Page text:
1. Mick West

    Mick West Administrator Staff Member

    Metabunk 2018-08-21 09-29-46.

    The above photo (on the left) is being shared as evidence of "Directed Energy Weapons" starting forest fires. Of course it's just a streak of light caused by the sun (which you can see is just off the top of the image). But it's not really, as some people have said a "lens flare". It's caused by streaks of grease on the lens cover. These form little ridges which refract and reflect the light perpendicular to them and create a streak of light perpendicular to the streaks of grease. I've duplicated it, above on the right. And here's a video explaining how I did that (basically wipe the lens on your iPhone with your finger, especially just after rubbing your nose)

    Source: https://youtu.be/it1s7gFRgDE


    Here's a close-up of the streaks on the lens cover that made the best streak I got:
    Metabunk 2018-08-21 10-02-23.

    In a wider context you can see the streaks are horizontal. This makes the streak/beam vertical
    Metabunk 2018-08-21 10-04-17.

    Here's the camera that took those close-ups
    Metabunk 2018-08-21 10-05-25.

    The phenomenon is similar to streaks you see sometimes on a dirty car windshield.
    Metabunk 2018-08-21 10-00-22.

    The original photo came from the official Twitter site for the Klamath National Forest on May 24, 2018

    Source: https://twitter.com/Klamath_NF/status/999703352748355585
     
    Last edited: Aug 21, 2018
  2. Trailblazer

    Trailblazer Moderator Staff Member

    Dane Wigington of Geoengineering Watch (who believes many conspiracy theories but not the DEW theory), claimed that the photo in question had been manipulated:

    upload_2018-8-21_19-33-5.

    However it is pretty clear that the version without the "beam" is lower resolution, and also appears to have some suspiciously blurred areas where the beam has been removed.

    Dane seems to have removed this claim from his site at although it is still present on a mirrored version at http://www.opensourcetruth.com/geoengineering-is-fueling-firestorm-catastrophes-2/.
     
  3. Mick West

    Mick West Administrator Staff Member

    That's an interesting change - conspiracy theorists editing photos to make them LESS suspicious.

    Although I see that Dane's theory was that the Forest service was putting out the image to promote the DEW theories to distract from the Geoengineering Theories?
    Interesting article by Dane, as it illustrates his demarcation line. He spends some times debunking a variety of conspiracy theories because he feels they are disinformation designed to discredit his own theories. He actually gives some great explanations for things like houses burning instead of trees, and trees burning from the inside out.
     
    Last edited: Aug 21, 2018
    • Agree Agree x 2
  4. vooke

    vooke Active Member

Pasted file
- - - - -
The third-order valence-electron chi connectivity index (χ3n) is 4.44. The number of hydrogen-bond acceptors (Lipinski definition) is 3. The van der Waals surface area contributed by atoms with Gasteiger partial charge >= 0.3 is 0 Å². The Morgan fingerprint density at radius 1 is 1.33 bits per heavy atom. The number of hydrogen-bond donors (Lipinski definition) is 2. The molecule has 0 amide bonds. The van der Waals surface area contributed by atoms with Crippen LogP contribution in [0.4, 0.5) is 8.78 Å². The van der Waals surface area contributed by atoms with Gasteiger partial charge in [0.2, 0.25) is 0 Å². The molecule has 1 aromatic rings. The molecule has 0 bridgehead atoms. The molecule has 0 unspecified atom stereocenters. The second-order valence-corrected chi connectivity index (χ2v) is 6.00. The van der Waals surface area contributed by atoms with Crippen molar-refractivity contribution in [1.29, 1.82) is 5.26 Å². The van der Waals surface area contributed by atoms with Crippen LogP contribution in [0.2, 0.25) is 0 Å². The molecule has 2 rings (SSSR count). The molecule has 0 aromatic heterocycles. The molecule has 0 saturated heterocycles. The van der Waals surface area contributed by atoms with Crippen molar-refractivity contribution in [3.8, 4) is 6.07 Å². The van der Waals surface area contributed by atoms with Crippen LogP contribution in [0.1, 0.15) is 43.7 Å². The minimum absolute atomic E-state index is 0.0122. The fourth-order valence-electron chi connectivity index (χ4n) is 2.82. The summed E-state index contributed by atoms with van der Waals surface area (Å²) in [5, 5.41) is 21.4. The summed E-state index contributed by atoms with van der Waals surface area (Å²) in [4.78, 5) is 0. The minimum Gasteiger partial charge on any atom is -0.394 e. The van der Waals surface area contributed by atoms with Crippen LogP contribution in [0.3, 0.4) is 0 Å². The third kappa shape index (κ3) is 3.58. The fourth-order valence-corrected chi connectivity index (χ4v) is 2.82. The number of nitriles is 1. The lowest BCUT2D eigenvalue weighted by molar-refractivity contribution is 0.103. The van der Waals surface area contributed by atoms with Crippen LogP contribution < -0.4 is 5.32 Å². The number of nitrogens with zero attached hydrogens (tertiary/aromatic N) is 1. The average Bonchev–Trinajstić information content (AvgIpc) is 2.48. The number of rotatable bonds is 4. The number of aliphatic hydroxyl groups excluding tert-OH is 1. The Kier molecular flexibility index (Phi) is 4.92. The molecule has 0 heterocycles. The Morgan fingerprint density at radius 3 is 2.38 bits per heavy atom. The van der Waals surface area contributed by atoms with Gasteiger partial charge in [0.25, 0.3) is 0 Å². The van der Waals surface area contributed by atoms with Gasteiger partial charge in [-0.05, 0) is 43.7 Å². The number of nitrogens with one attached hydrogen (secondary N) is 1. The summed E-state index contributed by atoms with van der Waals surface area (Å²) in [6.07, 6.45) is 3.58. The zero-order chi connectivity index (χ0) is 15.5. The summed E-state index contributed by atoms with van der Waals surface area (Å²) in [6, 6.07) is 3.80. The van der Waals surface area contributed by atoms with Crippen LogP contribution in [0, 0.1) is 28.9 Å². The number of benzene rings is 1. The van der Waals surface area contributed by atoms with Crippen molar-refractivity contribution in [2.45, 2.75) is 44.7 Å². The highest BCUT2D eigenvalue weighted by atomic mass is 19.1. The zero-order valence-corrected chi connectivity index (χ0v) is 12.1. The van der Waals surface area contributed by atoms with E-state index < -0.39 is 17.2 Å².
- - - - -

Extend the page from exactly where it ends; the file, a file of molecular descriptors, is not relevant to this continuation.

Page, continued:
5. Trailblazer

    Trailblazer Moderator Staff Member

    That looks more like a CCD overloading artifact than a lens effect: when the sun is in the frame, it is too bright for the camera sensor and so the charge spills over into the rest of the row of charge receptors.

    Wikpedia explains:

     
    • Agree Agree x 1
  6. deirdre

    deirdre Moderator Staff Member

    • Disagree Disagree x 1
  7. Trailblazer

    Trailblazer Moderator Staff Member

  8. Mick West

    Mick West Administrator Staff Member

    That rolling shutter effect only occurs with short flashes of light, it's very well defined, and is usually in the long direction.

    You'd just need a similar old camera and point it at the sun. The purple (magenta) usually comes from the sensor's distribution of Red, Green, and Blue sensors. Light turns magenta when you have less green. The iPhone 5 was notorious for it. Here's the color showing up in ordinary light streaks/flare.

    Metabunk 2018-08-23 09-34-18.
    Source: https://www.dpreview.com/news/2060855099/apple-acknowledges-iphone-5-lens-flare


    The tractor footage looks like it's from a camera older than the iPhone 5, and the beam is coming from sensor overloading, not an optical (lens) effect).
     
  9. deirdre

    deirdre Moderator Staff Member

    it is very well defined and in the long direction in those few frames. I was thinking when the sun hit the excavator blade just right it did produce a short flash of light.
     
  10. Mick West

    Mick West Administrator Staff Member

    "Short" here is like 1/1000th of a second for a beam like that. Plus it's in the wrong direction.

    I think theoretically it could be possible though. Like if you were to video the sun through a fan or propellor. Hmm....
     
  11. Mick West

    Mick West Administrator Staff Member

    Waving my hand in front of the sun as fast as I could gives an occasional rolling shutter artifact

    Metabunk 2018-08-23 10-31-45.
    It's only a split though, to get a line you would have to had a very short flash on/off. Possibly under some circumstances with a very fast moving large object in front of the sun with a small gap.
     
  12. deirdre

    deirdre Moderator Staff Member

    Mick just explained to me that "long direction" means the long edge of the photo.. so landscape shots would have horizontal beams, not vertical. so yea, rolling shutter doesn't seem to play into that video.
     
  13. vooke

    vooke Active Member

    Sorry for derailing the thread @Mick West , there’s a sect that caught this purplish beam in another clip and are now claiming that it is ‘fire of Elijah’. So an old camera with messed up primary colors sensors does the trick. Here’s the clip


    Source: https://www.youtube.com/watch?v=ewPkvI5lttY
     
    Last edited: Aug 23, 2018